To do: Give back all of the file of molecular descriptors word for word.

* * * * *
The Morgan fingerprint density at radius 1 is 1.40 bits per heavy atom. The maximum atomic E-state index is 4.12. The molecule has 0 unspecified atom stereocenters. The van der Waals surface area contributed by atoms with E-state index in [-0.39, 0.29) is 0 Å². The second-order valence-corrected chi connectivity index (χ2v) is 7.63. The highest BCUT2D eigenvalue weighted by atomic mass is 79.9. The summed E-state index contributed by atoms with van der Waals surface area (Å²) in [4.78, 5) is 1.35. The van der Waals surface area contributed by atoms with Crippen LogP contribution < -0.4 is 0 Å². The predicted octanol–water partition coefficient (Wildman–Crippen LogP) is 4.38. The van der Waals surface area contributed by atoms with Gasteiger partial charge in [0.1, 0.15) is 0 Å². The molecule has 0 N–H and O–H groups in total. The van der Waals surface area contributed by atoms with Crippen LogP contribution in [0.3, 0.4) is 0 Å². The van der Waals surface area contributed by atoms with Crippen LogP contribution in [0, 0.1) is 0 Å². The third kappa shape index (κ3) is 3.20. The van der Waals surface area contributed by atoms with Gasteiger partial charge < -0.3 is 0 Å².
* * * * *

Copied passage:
The Morgan fingerprint density at radius 1 is 1.40 bits per heavy atom. The maximum atomic E-state index is 4.12. The molecule has 0 unspecified atom stereocenters. The van der Waals surface area contributed by atoms with E-state index in [-0.39, 0.29) is 0 Å². The second-order valence-corrected chi connectivity index (χ2v) is 7.63. The highest BCUT2D eigenvalue weighted by atomic mass is 79.9. The summed E-state index contributed by atoms with van der Waals surface area (Å²) in [4.78, 5) is 1.35. The van der Waals surface area contributed by atoms with Crippen LogP contribution < -0.4 is 0 Å². The predicted octanol–water partition coefficient (Wildman–Crippen LogP) is 4.38. The van der Waals surface area contributed by atoms with Gasteiger partial charge in [0.1, 0.15) is 0 Å². The molecule has 0 N–H and O–H groups in total. The van der Waals surface area contributed by atoms with Crippen LogP contribution in [0.3, 0.4) is 0 Å². The van der Waals surface area contributed by atoms with Crippen LogP contribution in [0, 0.1) is 0 Å². The third kappa shape index (κ3) is 3.20. The van der Waals surface area contributed by atoms with Gasteiger partial charge < -0.3 is 0 Å².